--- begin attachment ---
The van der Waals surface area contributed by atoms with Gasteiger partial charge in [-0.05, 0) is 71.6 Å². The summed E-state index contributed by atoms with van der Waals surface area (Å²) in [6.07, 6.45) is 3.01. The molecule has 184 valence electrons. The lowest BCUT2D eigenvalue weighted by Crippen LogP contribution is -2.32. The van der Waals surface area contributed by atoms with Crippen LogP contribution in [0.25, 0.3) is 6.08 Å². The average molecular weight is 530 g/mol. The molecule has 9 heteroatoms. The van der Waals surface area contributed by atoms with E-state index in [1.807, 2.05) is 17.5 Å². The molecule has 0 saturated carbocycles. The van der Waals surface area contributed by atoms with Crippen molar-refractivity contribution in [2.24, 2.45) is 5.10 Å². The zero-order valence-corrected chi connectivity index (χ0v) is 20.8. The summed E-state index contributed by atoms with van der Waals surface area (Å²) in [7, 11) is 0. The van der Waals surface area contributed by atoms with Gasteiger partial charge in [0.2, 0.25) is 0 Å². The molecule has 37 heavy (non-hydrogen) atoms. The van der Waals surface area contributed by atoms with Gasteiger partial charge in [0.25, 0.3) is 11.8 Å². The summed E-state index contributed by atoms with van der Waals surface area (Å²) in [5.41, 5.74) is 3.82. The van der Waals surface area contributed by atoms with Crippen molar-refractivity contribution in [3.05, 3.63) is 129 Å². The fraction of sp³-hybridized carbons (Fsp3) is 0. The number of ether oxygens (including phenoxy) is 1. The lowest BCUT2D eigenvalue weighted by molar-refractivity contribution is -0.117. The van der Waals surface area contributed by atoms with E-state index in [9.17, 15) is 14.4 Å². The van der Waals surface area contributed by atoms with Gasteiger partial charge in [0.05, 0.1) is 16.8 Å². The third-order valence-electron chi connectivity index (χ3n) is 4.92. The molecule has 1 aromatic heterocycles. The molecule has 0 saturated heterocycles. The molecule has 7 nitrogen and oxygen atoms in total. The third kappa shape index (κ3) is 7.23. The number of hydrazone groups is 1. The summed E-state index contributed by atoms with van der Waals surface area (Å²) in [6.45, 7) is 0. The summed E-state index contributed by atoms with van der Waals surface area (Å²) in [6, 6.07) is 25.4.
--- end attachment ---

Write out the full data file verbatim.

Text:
The van der Waals surface area contributed by atoms with Gasteiger partial charge in [-0.05, 0) is 71.6 Å². The summed E-state index contributed by atoms with van der Waals surface area (Å²) in [6.07, 6.45) is 3.01. The molecule has 184 valence electrons. The lowest BCUT2D eigenvalue weighted by Crippen LogP contribution is -2.32. The van der Waals surface area contributed by atoms with Crippen LogP contribution in [0.25, 0.3) is 6.08 Å². The average molecular weight is 530 g/mol. The molecule has 9 heteroatoms. The van der Waals surface area contributed by atoms with E-state index in [1.807, 2.05) is 17.5 Å². The molecule has 0 saturated carbocycles. The van der Waals surface area contributed by atoms with Crippen molar-refractivity contribution in [2.24, 2.45) is 5.10 Å². The zero-order valence-corrected chi connectivity index (χ0v) is 20.8. The summed E-state index contributed by atoms with van der Waals surface area (Å²) in [7, 11) is 0. The van der Waals surface area contributed by atoms with Gasteiger partial charge in [0.2, 0.25) is 0 Å². The molecule has 37 heavy (non-hydrogen) atoms. The van der Waals surface area contributed by atoms with Gasteiger partial charge in [0.25, 0.3) is 11.8 Å². The summed E-state index contributed by atoms with van der Waals surface area (Å²) in [5.41, 5.74) is 3.82. The van der Waals surface area contributed by atoms with Crippen molar-refractivity contribution in [3.05, 3.63) is 129 Å². The fraction of sp³-hybridized carbons (Fsp3) is 0. The number of ether oxygens (including phenoxy) is 1. The lowest BCUT2D eigenvalue weighted by molar-refractivity contribution is -0.117. The van der Waals surface area contributed by atoms with E-state index in [9.17, 15) is 14.4 Å². The van der Waals surface area contributed by atoms with Gasteiger partial charge in [0.05, 0.1) is 16.8 Å². The third-order valence-electron chi connectivity index (χ3n) is 4.92. The molecule has 1 aromatic heterocycles. The molecule has 0 saturated heterocycles. The molecule has 7 nitrogen and oxygen atoms in total. The third kappa shape index (κ3) is 7.23. The number of hydrazone groups is 1. The summed E-state index contributed by atoms with van der Waals surface area (Å²) in [6.45, 7) is 0. The summed E-state index contributed by atoms with van der Waals surface area (Å²) in [6, 6.07) is 25.4.